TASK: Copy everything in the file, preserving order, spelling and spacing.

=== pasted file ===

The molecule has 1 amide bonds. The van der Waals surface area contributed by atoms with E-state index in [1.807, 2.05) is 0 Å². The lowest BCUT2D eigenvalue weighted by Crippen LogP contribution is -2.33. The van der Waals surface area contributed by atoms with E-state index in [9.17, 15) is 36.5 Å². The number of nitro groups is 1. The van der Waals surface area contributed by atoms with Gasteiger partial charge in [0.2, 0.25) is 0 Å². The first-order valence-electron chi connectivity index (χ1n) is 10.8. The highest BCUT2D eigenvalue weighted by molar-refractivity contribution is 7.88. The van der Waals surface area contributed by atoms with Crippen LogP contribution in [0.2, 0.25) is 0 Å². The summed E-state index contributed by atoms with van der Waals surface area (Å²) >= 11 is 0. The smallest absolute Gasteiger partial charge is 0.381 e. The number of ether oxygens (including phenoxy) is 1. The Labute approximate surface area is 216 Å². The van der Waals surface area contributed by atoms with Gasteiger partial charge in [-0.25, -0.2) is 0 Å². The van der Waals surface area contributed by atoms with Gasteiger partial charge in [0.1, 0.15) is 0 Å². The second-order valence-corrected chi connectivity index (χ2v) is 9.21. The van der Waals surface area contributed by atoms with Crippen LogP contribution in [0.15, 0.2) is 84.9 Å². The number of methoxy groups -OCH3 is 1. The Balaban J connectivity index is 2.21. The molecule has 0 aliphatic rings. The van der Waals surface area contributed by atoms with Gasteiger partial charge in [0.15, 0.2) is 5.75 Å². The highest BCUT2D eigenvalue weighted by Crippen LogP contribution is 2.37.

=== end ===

The molecule has 1 amide bonds. The van der Waals surface area contributed by atoms with E-state index in [1.807, 2.05) is 0 Å². The lowest BCUT2D eigenvalue weighted by Crippen LogP contribution is -2.33. The van der Waals surface area contributed by atoms with E-state index in [9.17, 15) is 36.5 Å². The number of nitro groups is 1. The van der Waals surface area contributed by atoms with Gasteiger partial charge in [0.2, 0.25) is 0 Å². The first-order valence-electron chi connectivity index (χ1n) is 10.8. The highest BCUT2D eigenvalue weighted by molar-refractivity contribution is 7.88. The van der Waals surface area contributed by atoms with Crippen LogP contribution in [0.2, 0.25) is 0 Å². The summed E-state index contributed by atoms with van der Waals surface area (Å²) >= 11 is 0. The smallest absolute Gasteiger partial charge is 0.381 e. The number of ether oxygens (including phenoxy) is 1. The Labute approximate surface area is 216 Å². The van der Waals surface area contributed by atoms with Gasteiger partial charge in [-0.25, -0.2) is 0 Å². The van der Waals surface area contributed by atoms with Gasteiger partial charge in [0.1, 0.15) is 0 Å². The second-order valence-corrected chi connectivity index (χ2v) is 9.21. The van der Waals surface area contributed by atoms with Crippen LogP contribution in [0.15, 0.2) is 84.9 Å². The number of methoxy groups -OCH3 is 1. The Balaban J connectivity index is 2.21. The molecule has 0 aliphatic rings. The van der Waals surface area contributed by atoms with Gasteiger partial charge in [0.15, 0.2) is 5.75 Å². The highest BCUT2D eigenvalue weighted by Crippen LogP contribution is 2.37.